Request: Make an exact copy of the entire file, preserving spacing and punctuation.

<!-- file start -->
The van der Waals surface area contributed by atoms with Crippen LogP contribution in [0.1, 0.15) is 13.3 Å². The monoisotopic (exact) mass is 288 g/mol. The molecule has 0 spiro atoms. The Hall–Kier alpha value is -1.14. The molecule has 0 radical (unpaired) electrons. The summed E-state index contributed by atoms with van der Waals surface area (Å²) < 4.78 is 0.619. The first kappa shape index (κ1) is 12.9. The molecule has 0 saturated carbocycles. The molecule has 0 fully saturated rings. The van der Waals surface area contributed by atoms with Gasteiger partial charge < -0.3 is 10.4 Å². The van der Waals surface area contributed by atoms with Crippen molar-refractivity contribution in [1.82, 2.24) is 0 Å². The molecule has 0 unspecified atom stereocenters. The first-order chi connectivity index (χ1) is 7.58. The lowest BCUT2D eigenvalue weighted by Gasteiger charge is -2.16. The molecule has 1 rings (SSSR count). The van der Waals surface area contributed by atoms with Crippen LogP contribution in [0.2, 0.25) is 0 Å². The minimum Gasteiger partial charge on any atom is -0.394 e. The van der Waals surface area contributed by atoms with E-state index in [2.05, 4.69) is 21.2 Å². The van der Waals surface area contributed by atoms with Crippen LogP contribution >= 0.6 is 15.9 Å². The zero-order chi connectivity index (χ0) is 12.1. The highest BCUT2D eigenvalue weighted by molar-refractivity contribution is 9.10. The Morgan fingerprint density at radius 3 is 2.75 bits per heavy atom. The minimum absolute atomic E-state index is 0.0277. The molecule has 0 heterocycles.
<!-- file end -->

The van der Waals surface area contributed by atoms with Crippen LogP contribution in [0.1, 0.15) is 13.3 Å². The monoisotopic (exact) mass is 288 g/mol. The molecule has 0 spiro atoms. The Hall–Kier alpha value is -1.14. The molecule has 0 radical (unpaired) electrons. The summed E-state index contributed by atoms with van der Waals surface area (Å²) < 4.78 is 0.619. The first kappa shape index (κ1) is 12.9. The molecule has 0 saturated carbocycles. The molecule has 0 fully saturated rings. The van der Waals surface area contributed by atoms with Gasteiger partial charge < -0.3 is 10.4 Å². The van der Waals surface area contributed by atoms with Crippen molar-refractivity contribution in [1.82, 2.24) is 0 Å². The molecule has 0 unspecified atom stereocenters. The first-order chi connectivity index (χ1) is 7.58. The lowest BCUT2D eigenvalue weighted by Gasteiger charge is -2.16. The molecule has 1 rings (SSSR count). The van der Waals surface area contributed by atoms with Crippen LogP contribution in [0.2, 0.25) is 0 Å². The minimum Gasteiger partial charge on any atom is -0.394 e. The van der Waals surface area contributed by atoms with E-state index in [2.05, 4.69) is 21.2 Å². The van der Waals surface area contributed by atoms with Crippen LogP contribution >= 0.6 is 15.9 Å². The zero-order chi connectivity index (χ0) is 12.1. The highest BCUT2D eigenvalue weighted by molar-refractivity contribution is 9.10. The Morgan fingerprint density at radius 3 is 2.75 bits per heavy atom. The minimum absolute atomic E-state index is 0.0277. The molecule has 0 heterocycles.